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The dos and don’ts of consoling a grieving person

Grieving the death of a loved one is one of the most difficult and challenging ordeals. Photo: Net

Often, we will have good intentions yet it’s easy to feel helpless when a friend, or someone you know is grieving a loved one.

“What should say? Should I cheer them up? Will a hug suffice?” could be questions running through your mind once you are hit with the news. Some people will not say anything because they are afraid they will say the wrong thing. 

 

On the other hand, there are people who know exactly the right words to say to a grieving person without thinking. They will look them in the eye, hold their hand and tell them comforting words.

 

Gloria Umuhoza, a makeup artist, admits to being one of the people who often hide behind such groups of people, because while she is always dumbfounded, they clear the awkward the silence in the room.

 

“People mourn differently. I will serve tea to mourners at vigils and offer help when needed, but somehow I can’t seem to face the grieving family because I don’t know if pity is what they want to get or just behave normally,” she says.

Jackline Iringaniza, a counsellor in Kigali, however, says in as much as it is tempting, and feels like the right words to say, people need to resist phrases like ‘time heals wounds’ ‘there is a reason for everything’, ‘I know how you feel’, or ‘be strong’ because you cannot truly put yourself in the person’s shoes.

“The problem with trying to fix someone coping with loss is that we are not encouraging them to grieve fully and become vulnerable to pour out their emotions and become stronger in the process. You need to understand that grieving people don’t expect you to say something that will make the pain go away or an emotional insight they haven’t thought of at this point.

“Similarly do not try to tell your experience when wounds are still fresh because you do not how they feel. Even if it comes with good intent, pick the right time to say. Their own loss is all they have space for in their thoughts so keep the focus on them,” Iringaniza says. 

Stuart Uwizeye, a businessman, also points out that many people, even with good intentions, often catch themselves saying “I’m here whenever you need anything,” yet someone grieving cannot gather the thought of knowing what they need as all they want is to grieve in peace.

“This is when they need people, especially close friends, to offer practical help like cleaning the house, putting the children to bed, gardening or even running the funeral preparations. Do not just leave everything to family until they are strong enough to be able to do tasks themselves, offer to help whenever you can,” he says, adding that even after the funeral is over the bereaved still need support and so it’s important keep around.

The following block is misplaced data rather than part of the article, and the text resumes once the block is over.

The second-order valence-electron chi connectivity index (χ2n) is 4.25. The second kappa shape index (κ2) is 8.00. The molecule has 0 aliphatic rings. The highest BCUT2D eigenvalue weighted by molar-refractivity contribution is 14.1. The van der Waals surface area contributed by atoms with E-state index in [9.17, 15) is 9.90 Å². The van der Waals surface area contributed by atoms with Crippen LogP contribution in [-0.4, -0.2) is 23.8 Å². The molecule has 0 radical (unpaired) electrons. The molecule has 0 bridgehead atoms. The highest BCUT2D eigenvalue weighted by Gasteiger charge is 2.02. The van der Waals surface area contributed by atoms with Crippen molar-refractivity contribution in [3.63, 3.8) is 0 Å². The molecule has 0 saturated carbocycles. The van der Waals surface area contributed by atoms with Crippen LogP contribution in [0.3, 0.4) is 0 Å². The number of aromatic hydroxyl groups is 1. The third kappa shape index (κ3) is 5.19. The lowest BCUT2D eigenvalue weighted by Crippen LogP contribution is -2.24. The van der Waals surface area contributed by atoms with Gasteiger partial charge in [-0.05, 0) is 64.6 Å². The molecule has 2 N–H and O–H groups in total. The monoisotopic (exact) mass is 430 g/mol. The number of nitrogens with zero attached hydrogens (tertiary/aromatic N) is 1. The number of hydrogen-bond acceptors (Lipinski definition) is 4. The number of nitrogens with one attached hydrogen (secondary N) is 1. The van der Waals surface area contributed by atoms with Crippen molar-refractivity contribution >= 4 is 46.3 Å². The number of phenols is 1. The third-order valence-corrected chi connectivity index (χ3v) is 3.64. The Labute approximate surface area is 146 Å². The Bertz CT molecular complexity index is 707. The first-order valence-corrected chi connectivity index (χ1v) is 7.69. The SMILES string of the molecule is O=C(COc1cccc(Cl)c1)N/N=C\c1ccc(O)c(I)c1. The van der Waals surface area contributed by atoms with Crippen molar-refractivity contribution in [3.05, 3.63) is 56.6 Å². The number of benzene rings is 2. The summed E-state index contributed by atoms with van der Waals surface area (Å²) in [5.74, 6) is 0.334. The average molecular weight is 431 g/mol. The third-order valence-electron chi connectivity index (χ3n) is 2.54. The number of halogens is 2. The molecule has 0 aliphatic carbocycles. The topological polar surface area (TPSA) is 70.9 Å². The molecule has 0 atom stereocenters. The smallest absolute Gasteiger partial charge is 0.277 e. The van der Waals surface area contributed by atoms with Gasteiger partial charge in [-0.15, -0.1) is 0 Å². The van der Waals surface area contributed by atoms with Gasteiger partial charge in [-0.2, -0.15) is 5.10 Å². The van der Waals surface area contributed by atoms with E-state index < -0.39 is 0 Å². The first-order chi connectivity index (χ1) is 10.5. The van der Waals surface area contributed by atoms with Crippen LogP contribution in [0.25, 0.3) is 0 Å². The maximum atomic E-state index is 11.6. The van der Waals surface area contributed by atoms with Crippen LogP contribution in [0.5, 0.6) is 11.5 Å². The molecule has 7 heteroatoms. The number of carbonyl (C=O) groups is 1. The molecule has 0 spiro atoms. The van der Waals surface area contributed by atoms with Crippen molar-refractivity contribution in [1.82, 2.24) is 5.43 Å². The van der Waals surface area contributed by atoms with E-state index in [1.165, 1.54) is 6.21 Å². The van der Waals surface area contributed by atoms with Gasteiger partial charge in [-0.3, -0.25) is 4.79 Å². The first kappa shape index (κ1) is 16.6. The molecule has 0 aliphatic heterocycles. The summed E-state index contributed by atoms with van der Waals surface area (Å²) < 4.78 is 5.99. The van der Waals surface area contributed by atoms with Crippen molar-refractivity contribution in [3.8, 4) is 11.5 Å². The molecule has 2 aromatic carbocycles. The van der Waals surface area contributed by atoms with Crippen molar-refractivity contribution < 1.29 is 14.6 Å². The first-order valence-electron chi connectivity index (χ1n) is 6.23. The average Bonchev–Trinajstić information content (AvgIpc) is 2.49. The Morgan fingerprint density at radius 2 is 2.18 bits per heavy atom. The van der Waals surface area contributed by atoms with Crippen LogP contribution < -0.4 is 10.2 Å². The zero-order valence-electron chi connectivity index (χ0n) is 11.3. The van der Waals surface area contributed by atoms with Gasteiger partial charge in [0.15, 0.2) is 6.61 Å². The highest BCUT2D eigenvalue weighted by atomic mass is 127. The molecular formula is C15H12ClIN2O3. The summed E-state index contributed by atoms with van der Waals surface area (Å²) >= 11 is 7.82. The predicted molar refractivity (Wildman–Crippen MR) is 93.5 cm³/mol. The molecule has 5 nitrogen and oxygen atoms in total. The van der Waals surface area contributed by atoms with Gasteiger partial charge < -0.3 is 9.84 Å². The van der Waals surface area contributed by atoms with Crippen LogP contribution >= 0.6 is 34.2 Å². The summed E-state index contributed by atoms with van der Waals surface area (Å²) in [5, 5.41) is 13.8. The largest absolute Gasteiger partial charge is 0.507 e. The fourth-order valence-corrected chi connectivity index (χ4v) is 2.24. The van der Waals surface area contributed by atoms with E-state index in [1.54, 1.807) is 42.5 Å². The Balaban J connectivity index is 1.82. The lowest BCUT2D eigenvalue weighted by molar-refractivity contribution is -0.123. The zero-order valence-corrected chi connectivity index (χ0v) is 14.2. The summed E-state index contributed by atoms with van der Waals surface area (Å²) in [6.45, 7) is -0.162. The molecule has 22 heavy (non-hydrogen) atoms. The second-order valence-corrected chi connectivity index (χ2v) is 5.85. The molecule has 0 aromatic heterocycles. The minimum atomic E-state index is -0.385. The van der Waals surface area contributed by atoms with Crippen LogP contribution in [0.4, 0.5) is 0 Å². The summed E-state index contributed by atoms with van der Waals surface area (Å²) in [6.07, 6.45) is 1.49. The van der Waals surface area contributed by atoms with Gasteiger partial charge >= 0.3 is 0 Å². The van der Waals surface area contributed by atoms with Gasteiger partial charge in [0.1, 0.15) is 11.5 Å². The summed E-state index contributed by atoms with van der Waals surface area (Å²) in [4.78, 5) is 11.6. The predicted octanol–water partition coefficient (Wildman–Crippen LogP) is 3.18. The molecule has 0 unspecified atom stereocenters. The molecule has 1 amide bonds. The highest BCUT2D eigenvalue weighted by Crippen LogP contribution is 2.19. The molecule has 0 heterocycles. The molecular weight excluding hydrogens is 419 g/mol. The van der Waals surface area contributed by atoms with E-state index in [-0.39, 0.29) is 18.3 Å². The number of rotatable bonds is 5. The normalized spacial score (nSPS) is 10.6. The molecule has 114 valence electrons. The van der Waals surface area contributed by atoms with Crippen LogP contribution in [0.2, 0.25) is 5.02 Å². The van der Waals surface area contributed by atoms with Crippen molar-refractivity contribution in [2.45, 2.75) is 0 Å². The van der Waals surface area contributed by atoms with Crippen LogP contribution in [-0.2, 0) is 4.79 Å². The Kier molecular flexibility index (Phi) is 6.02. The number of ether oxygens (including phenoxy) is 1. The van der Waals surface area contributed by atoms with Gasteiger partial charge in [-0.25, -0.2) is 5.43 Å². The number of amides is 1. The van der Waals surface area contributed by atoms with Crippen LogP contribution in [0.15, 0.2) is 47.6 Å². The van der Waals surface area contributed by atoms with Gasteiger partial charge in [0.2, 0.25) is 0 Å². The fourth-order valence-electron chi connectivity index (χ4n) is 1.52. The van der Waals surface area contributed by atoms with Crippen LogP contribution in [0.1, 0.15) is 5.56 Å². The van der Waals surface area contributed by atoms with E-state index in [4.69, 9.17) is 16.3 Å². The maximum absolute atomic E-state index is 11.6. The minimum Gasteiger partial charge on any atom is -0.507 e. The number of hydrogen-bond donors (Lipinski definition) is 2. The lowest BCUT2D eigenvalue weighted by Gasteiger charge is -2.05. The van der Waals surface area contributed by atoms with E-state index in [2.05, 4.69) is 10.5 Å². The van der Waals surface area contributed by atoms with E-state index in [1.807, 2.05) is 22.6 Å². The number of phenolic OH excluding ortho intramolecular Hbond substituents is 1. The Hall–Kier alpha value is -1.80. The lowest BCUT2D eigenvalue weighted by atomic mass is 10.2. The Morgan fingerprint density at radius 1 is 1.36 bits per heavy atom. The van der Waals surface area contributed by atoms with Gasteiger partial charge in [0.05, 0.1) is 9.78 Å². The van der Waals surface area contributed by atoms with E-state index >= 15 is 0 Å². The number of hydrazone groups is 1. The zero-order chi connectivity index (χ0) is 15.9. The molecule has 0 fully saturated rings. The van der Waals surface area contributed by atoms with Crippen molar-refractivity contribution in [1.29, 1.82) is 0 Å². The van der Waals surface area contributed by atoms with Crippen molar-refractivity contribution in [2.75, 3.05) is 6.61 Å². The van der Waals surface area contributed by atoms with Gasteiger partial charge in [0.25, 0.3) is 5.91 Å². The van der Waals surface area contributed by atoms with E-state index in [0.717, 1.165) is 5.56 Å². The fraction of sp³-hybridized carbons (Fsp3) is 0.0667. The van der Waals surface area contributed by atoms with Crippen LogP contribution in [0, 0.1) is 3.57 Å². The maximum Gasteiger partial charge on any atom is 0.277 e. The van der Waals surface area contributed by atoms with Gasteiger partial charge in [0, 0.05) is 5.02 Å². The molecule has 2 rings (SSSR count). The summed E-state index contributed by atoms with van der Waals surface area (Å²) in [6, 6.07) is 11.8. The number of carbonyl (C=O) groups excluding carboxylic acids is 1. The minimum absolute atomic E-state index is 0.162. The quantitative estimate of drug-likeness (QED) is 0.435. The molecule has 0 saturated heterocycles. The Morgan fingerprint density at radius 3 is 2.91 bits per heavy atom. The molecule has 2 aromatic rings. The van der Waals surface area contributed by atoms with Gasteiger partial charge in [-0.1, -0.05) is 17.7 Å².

“Even after the funeral, do not just walk away or cross the street when you meet them just to avoid a chat. You might fear that you’ll remind them of the bad news again or you might think that close friends will be there for them and that you are unwelcome, but expressing sympathy shows someone that you care about their pain.”

When Esther Ingabire, a beautician, lost her brother a few years back, she was surprised that some guests offered more support than her closest friends. She says that even the bereaved do not expect people to cheer them up, just being fully present will help them feel they are not alone.

“Offer a listening ear if the person grieving is reminiscing the times they had with their loved one or is simply sharing their grief. Just knowing that you’re listening and acknowledging how bad it is therapeutic for them. Do not silence them because you are trying to distract them from the pain, understand that it is part of the grieving process.

“Also, try to show love in your own way. Do not try to do what everybody is doing because you think you don’t know the person well. A meaningful squeezed hug, some flowers or cards to show that you are thinking about your friend can go a long way in comforting them. Even though some acts of love may be more comforting and distracting, showing genuine care in any way will be appreciated,” she says.

Iringaniza adds that most people dealing with loss go through denial, anger, depression acceptance, often in no particular order and sometimes repeatedly. Each one of the stages, she says, is healthy and some may even struggle longer than expected. The more knowledge you have on these stages, the better equipped you’ll be to support your friend.

editor@newtimesrwanda.com

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